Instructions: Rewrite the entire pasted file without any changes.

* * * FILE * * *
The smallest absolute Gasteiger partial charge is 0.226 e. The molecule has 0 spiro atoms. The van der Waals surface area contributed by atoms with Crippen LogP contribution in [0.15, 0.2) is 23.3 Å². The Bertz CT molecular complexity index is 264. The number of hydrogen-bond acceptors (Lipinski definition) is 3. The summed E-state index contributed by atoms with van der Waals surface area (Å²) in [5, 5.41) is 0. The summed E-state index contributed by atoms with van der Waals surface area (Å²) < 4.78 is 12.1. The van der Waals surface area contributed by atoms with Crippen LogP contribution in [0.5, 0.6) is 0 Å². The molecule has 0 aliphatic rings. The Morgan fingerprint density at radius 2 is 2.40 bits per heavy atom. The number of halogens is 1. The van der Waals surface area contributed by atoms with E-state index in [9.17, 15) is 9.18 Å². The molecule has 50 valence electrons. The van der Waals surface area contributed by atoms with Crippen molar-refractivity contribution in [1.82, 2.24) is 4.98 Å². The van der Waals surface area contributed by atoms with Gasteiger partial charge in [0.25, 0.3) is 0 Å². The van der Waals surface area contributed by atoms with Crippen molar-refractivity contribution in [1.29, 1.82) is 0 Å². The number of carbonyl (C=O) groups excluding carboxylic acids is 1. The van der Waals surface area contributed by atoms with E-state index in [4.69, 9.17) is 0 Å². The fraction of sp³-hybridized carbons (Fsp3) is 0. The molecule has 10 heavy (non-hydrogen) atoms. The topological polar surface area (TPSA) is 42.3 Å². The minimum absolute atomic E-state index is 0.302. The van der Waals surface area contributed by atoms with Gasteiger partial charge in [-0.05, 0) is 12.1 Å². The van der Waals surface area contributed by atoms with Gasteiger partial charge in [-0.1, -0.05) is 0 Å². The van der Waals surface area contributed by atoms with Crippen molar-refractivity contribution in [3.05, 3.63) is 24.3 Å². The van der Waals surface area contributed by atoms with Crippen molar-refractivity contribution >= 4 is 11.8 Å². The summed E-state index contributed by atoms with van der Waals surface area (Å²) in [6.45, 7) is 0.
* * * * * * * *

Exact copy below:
The smallest absolute Gasteiger partial charge is 0.226 e. The molecule has 0 spiro atoms. The van der Waals surface area contributed by atoms with Crippen LogP contribution in [0.15, 0.2) is 23.3 Å². The Bertz CT molecular complexity index is 264. The number of hydrogen-bond acceptors (Lipinski definition) is 3. The summed E-state index contributed by atoms with van der Waals surface area (Å²) in [5, 5.41) is 0. The summed E-state index contributed by atoms with van der Waals surface area (Å²) < 4.78 is 12.1. The van der Waals surface area contributed by atoms with Crippen LogP contribution in [0.5, 0.6) is 0 Å². The molecule has 0 aliphatic rings. The Morgan fingerprint density at radius 2 is 2.40 bits per heavy atom. The number of halogens is 1. The van der Waals surface area contributed by atoms with E-state index in [9.17, 15) is 9.18 Å². The molecule has 50 valence electrons. The van der Waals surface area contributed by atoms with Crippen molar-refractivity contribution in [1.82, 2.24) is 4.98 Å². The van der Waals surface area contributed by atoms with Gasteiger partial charge in [0.25, 0.3) is 0 Å². The van der Waals surface area contributed by atoms with Crippen molar-refractivity contribution in [1.29, 1.82) is 0 Å². The number of carbonyl (C=O) groups excluding carboxylic acids is 1. The van der Waals surface area contributed by atoms with E-state index in [4.69, 9.17) is 0 Å². The fraction of sp³-hybridized carbons (Fsp3) is 0. The molecule has 10 heavy (non-hydrogen) atoms. The topological polar surface area (TPSA) is 42.3 Å². The minimum absolute atomic E-state index is 0.302. The van der Waals surface area contributed by atoms with Gasteiger partial charge in [-0.05, 0) is 12.1 Å². The van der Waals surface area contributed by atoms with Gasteiger partial charge in [-0.1, -0.05) is 0 Å². The van der Waals surface area contributed by atoms with Crippen molar-refractivity contribution in [3.05, 3.63) is 24.3 Å². The van der Waals surface area contributed by atoms with Crippen molar-refractivity contribution >= 4 is 11.8 Å². The summed E-state index contributed by atoms with van der Waals surface area (Å²) in [6.45, 7) is 0.